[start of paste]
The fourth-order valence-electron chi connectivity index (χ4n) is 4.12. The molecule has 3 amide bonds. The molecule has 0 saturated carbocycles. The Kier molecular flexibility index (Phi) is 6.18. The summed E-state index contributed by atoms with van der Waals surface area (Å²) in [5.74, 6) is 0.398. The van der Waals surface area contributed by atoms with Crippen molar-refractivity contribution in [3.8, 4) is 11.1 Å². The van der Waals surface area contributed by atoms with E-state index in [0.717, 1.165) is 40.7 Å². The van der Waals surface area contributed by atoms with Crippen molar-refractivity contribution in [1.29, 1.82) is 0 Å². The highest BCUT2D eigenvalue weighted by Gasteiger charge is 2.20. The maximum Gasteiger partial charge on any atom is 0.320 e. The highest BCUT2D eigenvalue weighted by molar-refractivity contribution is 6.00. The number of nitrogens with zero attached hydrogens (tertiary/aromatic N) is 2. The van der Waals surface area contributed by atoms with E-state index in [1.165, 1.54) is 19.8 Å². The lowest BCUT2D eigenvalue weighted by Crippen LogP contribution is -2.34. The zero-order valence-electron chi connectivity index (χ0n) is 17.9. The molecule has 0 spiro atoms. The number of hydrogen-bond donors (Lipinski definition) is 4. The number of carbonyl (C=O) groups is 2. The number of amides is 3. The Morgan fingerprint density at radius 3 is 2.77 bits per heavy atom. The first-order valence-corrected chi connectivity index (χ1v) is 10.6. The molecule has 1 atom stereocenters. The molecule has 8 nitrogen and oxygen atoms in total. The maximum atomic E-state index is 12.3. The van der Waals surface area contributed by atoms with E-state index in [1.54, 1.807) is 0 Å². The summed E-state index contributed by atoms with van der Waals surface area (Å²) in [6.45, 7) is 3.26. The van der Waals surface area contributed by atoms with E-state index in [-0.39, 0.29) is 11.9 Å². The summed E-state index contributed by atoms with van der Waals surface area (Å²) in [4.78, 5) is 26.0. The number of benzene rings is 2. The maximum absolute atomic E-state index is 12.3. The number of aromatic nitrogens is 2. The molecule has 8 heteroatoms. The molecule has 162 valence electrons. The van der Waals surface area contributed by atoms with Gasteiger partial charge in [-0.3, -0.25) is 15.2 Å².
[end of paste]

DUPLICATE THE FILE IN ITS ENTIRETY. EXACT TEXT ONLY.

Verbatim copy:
The fourth-order valence-electron chi connectivity index (χ4n) is 4.12. The molecule has 3 amide bonds. The molecule has 0 saturated carbocycles. The Kier molecular flexibility index (Phi) is 6.18. The summed E-state index contributed by atoms with van der Waals surface area (Å²) in [5.74, 6) is 0.398. The van der Waals surface area contributed by atoms with Crippen molar-refractivity contribution in [3.8, 4) is 11.1 Å². The van der Waals surface area contributed by atoms with E-state index in [0.717, 1.165) is 40.7 Å². The van der Waals surface area contributed by atoms with Crippen molar-refractivity contribution in [1.29, 1.82) is 0 Å². The highest BCUT2D eigenvalue weighted by Gasteiger charge is 2.20. The maximum Gasteiger partial charge on any atom is 0.320 e. The highest BCUT2D eigenvalue weighted by molar-refractivity contribution is 6.00. The number of nitrogens with zero attached hydrogens (tertiary/aromatic N) is 2. The van der Waals surface area contributed by atoms with E-state index in [1.165, 1.54) is 19.8 Å². The lowest BCUT2D eigenvalue weighted by Crippen LogP contribution is -2.34. The zero-order valence-electron chi connectivity index (χ0n) is 17.9. The molecule has 0 spiro atoms. The number of hydrogen-bond donors (Lipinski definition) is 4. The number of carbonyl (C=O) groups is 2. The number of amides is 3. The Morgan fingerprint density at radius 3 is 2.77 bits per heavy atom. The first-order valence-corrected chi connectivity index (χ1v) is 10.6. The molecule has 1 atom stereocenters. The molecule has 8 nitrogen and oxygen atoms in total. The maximum atomic E-state index is 12.3. The van der Waals surface area contributed by atoms with E-state index in [1.54, 1.807) is 0 Å². The summed E-state index contributed by atoms with van der Waals surface area (Å²) in [6.45, 7) is 3.26. The van der Waals surface area contributed by atoms with E-state index in [-0.39, 0.29) is 11.9 Å². The summed E-state index contributed by atoms with van der Waals surface area (Å²) in [4.78, 5) is 26.0. The number of benzene rings is 2. The maximum absolute atomic E-state index is 12.3. The number of aromatic nitrogens is 2. The molecule has 8 heteroatoms. The molecule has 162 valence electrons. The van der Waals surface area contributed by atoms with Gasteiger partial charge in [-0.3, -0.25) is 15.2 Å².